Department Store Debit Cards Pros & Cons

June 5, 2013 | Posted By: Christine Luken | Categorized in: Finance, Shopping

As a financial coach, Iím well-prepared for the onslaught of high-pressure credit card sales pitches that seem to come EVERY time I get in the checkout lane when shopping. No, no, NO credit cards for me! I havenít had a personal credit card in close to ten years. Iíd gotten myself into plenty of trouble with credit cards in the past and itís just better that I donít have one. I have debit cards for two personal checking accounts and my business account, and havenít missed having a credit card at all.

As a coupon queen, there are times when I envy the discounts and extra coupons that store credit card holders enjoy. Then I remind myself that numerous studies have shown that people spend 12 Ė 18% more when shopping with a credit card versus cash or a debit card.

So I was totally caught off guard at the Target checkout a month ago when the cashier said, ďWould you like to apply for a Target credit or debit card?Ē ďOh, no thank you,Ē I said. ďWaitÖ What? Did you say Ďdebit cardí?Ē Yes, thatís right! You can get the SAME benefits of having a Target credit card without going into debt and paying 22.9%. The same goes for Nordstrom. The Target and Nordstrom debit cards link to your existing checking account and have all the same discounts and rewards as the store credit card. (These cards do not replace your bank debit card, as they can only be used in that particular store.)

There are several other major retailers that have pre-paid debit cards, which are NOT linked to your personal checking account. The Kroger grocery chain has pre-paid debit cards which can be loaded at the register with cash or via direct deposit from your bank. This enrolls shoppers into their 1-2-3 Rewards Program to earn free groceries and other perks. Even Wal-Mart has a pre-paid debit card program in partnership with American Express, called Bluebird.

Is there any downside to having a store debit card? There are some possible risks to consider, but I think they can be overcome. One downside to store debit cards is that they may not have the same fraud protection as credit cards or a bank debit card with a Visa or MasterCard logo on it. You might want to open a checking account just for the purpose of having that store debit card attached to it, rather than linking it to your regular checking account. This way you can limit the amount of money that is exposed to possible fraud. However, in order for someone to use your debit card, it can ONLY be used at that store or website and the person must also have your PIN. The other downside is that it can take a few days for the debit transactions to clear, and if you donít have enough money in your checking account when it does, youíll be charged an insufficient funds fee. Hereís your easy solution: Keep enough money in the account to cover your purchases! The nice thing about the pre-paid cards is that you canít over draw them.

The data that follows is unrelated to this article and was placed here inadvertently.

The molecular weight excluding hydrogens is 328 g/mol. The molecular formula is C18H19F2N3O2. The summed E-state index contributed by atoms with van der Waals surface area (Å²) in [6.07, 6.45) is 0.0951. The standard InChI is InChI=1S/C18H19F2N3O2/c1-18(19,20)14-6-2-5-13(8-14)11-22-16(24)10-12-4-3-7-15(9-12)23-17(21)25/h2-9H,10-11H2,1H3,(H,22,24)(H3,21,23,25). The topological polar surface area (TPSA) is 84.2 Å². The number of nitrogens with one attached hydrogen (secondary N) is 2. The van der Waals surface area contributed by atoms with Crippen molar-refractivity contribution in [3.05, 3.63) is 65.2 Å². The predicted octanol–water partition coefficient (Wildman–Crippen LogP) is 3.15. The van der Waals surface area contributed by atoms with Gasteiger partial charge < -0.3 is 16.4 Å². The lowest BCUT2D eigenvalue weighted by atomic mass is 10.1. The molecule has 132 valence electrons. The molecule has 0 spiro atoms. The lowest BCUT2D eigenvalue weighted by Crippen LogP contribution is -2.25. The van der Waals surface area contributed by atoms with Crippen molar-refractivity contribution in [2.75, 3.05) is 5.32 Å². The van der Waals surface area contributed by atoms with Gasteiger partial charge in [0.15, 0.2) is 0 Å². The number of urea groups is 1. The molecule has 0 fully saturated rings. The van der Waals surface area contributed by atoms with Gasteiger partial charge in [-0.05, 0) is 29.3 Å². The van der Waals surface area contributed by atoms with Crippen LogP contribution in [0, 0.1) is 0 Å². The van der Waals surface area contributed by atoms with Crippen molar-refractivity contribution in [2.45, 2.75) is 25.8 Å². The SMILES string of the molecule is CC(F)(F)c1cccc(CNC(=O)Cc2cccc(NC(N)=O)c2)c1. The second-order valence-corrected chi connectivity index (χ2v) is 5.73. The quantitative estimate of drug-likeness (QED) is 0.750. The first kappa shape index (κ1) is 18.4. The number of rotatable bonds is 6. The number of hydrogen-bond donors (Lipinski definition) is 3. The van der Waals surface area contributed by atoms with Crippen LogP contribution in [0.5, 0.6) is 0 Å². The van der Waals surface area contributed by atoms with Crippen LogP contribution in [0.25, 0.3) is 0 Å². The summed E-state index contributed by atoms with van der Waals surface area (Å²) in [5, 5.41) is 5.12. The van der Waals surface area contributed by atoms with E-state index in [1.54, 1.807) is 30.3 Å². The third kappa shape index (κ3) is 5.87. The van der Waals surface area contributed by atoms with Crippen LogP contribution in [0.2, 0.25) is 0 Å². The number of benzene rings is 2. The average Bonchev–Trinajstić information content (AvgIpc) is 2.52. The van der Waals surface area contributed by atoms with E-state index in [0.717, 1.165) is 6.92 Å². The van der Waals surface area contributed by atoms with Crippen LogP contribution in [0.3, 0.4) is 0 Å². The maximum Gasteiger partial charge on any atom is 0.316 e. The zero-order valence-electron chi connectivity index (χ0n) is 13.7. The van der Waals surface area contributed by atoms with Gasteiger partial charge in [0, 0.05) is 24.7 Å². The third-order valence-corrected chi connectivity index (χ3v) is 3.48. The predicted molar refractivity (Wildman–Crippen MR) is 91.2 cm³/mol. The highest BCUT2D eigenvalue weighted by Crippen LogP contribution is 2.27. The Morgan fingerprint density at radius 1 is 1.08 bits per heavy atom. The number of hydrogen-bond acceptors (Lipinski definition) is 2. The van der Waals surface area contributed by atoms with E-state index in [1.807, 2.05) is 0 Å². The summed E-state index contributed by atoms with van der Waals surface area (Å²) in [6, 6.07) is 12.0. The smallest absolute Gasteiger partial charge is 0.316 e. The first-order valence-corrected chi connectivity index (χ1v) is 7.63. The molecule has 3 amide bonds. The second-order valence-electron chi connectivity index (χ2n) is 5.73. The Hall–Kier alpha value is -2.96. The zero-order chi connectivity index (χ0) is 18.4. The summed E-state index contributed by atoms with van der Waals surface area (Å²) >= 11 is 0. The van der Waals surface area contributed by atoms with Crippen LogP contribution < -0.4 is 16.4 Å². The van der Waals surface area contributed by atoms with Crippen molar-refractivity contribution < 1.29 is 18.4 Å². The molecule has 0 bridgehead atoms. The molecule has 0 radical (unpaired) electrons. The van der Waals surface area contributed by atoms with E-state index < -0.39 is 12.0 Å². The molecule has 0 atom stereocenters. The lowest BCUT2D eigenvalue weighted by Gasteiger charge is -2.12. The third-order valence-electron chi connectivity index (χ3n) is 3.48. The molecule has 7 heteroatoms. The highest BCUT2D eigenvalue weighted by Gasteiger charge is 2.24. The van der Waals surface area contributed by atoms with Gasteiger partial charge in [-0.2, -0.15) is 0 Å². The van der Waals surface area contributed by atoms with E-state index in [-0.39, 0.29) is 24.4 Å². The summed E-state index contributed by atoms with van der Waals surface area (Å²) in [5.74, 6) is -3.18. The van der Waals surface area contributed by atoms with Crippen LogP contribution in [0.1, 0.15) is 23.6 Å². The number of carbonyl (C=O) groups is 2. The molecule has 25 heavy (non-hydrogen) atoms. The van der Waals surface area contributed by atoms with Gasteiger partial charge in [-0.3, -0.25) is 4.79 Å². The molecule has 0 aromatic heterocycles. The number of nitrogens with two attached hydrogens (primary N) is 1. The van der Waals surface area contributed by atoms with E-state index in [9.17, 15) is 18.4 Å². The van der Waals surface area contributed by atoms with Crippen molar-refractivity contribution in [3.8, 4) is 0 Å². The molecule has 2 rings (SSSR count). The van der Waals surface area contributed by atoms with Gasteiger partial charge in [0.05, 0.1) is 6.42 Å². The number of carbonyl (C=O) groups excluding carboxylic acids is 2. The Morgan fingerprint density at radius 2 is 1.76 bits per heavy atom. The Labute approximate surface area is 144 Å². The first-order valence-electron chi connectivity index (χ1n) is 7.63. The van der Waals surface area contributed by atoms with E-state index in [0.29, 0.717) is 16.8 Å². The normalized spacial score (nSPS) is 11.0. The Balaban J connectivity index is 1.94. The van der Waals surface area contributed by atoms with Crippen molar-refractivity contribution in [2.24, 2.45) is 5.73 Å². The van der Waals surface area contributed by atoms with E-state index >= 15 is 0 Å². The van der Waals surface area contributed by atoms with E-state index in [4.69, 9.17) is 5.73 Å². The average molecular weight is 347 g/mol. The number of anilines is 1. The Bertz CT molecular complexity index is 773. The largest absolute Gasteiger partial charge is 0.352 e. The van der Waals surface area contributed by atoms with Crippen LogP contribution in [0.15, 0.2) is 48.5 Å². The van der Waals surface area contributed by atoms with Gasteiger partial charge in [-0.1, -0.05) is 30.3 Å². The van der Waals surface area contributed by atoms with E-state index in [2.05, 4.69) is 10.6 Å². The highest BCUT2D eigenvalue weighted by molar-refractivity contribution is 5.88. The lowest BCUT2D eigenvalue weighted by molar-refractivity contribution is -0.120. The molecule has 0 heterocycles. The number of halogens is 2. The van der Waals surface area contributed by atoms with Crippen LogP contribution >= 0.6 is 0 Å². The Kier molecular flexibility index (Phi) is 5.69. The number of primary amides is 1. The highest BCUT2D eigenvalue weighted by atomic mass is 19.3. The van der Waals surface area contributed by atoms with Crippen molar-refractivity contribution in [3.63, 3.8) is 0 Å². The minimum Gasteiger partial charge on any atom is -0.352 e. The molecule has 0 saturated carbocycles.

So, will store debit cards now be the wave of the future? Thereís a growing movement in personal finance to shun credit cards and be more responsible when it comes to spending, due to the teachings of people like Dave Ramsey and the state of the national economy. Only time will tell if the store debit card trend will catch on. Itís not just a benefit to the consumer. Stores benefit by paying fewer bank processing fees when the customers purchase with a store debit or credit card. Sounds like a win-win to me!

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  • Getting More From Store Saver Cards
  • Reducing Credit Card Interest Rates

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    June 5, 2013 | Posted By: boards5503
    The author's failure in choosing debit cards over credit cards demonstrates how she must be an awful financial coach. There are many reasons that credit cards are superior to debit cards and any good "financial coach" should have the discipline to be able to take advantage of the CC benefits while avoiding the pitfalls.

    I guess a second grader can truly teach a first grader everything they need to know.
    June 5, 2013 | Posted By: MarsdenFubar
    Thanks for the reply boards5503! I agree and disagree at the same time. I am all about responsible credit card use, and using the advantages to the max. On the flip side, some people really shouldn't have a credit card. They can't control the spending, and that can lead to high interest payments on a big debt. Debit cards allow people the convenience of a credit card, but restrict how much they can spend with some perks thrown in as a bonus.
    June 5, 2013 | Posted By: MissCrabette
    I think boards5503's point is that it's kind of sad when a so-called "financial coach" does not have the self-discipline to utilize credit cards to her advantage.

    I guess there's always someone in worse financial shape than you who will see you as the pinnacle of financial know-how and will eat up whatever financial advice you have to dish out.

    But back on the topic of store debit cards, I don't see the difference between charging too much on a credit card (and failing to pay the balance in full) and overdrawing your checking account via one of these store debit cards. What's that? Overdraft protection, you say? What good will that do you when you have no more cash in your account to buy food and other necessities?
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